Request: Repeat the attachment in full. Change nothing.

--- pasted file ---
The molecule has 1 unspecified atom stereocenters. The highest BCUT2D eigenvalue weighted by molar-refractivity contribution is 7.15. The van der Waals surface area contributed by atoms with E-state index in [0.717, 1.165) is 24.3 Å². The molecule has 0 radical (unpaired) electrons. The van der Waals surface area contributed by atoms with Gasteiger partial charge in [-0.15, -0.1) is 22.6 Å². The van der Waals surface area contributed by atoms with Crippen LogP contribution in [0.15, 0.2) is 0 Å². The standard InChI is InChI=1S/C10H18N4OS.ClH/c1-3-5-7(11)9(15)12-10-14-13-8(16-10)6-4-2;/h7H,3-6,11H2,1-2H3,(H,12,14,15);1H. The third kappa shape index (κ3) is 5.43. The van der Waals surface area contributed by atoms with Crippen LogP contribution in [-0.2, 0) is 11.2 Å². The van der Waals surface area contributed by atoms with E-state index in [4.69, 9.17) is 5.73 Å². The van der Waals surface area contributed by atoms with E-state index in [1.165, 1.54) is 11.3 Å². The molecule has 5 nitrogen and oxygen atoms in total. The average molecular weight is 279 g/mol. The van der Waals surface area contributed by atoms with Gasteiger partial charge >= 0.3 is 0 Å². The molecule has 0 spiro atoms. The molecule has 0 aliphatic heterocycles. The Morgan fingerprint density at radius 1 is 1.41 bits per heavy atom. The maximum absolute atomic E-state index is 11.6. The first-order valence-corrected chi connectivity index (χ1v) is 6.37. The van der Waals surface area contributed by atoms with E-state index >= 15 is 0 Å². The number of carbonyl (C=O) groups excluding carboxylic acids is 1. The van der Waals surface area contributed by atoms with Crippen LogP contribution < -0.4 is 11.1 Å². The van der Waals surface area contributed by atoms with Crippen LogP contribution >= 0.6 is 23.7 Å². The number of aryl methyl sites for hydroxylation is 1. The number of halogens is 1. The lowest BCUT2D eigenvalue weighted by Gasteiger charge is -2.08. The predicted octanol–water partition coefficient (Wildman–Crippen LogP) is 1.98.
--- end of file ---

The molecule has 1 unspecified atom stereocenters. The highest BCUT2D eigenvalue weighted by molar-refractivity contribution is 7.15. The van der Waals surface area contributed by atoms with E-state index in [0.717, 1.165) is 24.3 Å². The molecule has 0 radical (unpaired) electrons. The van der Waals surface area contributed by atoms with Gasteiger partial charge in [-0.15, -0.1) is 22.6 Å². The van der Waals surface area contributed by atoms with Crippen LogP contribution in [0.15, 0.2) is 0 Å². The standard InChI is InChI=1S/C10H18N4OS.ClH/c1-3-5-7(11)9(15)12-10-14-13-8(16-10)6-4-2;/h7H,3-6,11H2,1-2H3,(H,12,14,15);1H. The third kappa shape index (κ3) is 5.43. The van der Waals surface area contributed by atoms with Crippen LogP contribution in [-0.2, 0) is 11.2 Å². The van der Waals surface area contributed by atoms with E-state index in [4.69, 9.17) is 5.73 Å². The van der Waals surface area contributed by atoms with E-state index in [1.165, 1.54) is 11.3 Å². The molecule has 5 nitrogen and oxygen atoms in total. The average molecular weight is 279 g/mol. The van der Waals surface area contributed by atoms with Gasteiger partial charge >= 0.3 is 0 Å². The molecule has 0 spiro atoms. The molecule has 0 aliphatic heterocycles. The Morgan fingerprint density at radius 1 is 1.41 bits per heavy atom. The maximum absolute atomic E-state index is 11.6. The first-order valence-corrected chi connectivity index (χ1v) is 6.37. The van der Waals surface area contributed by atoms with E-state index >= 15 is 0 Å². The number of carbonyl (C=O) groups excluding carboxylic acids is 1. The van der Waals surface area contributed by atoms with Crippen LogP contribution < -0.4 is 11.1 Å². The van der Waals surface area contributed by atoms with Crippen LogP contribution >= 0.6 is 23.7 Å². The number of aryl methyl sites for hydroxylation is 1. The number of halogens is 1. The lowest BCUT2D eigenvalue weighted by Gasteiger charge is -2.08. The predicted octanol–water partition coefficient (Wildman–Crippen LogP) is 1.98.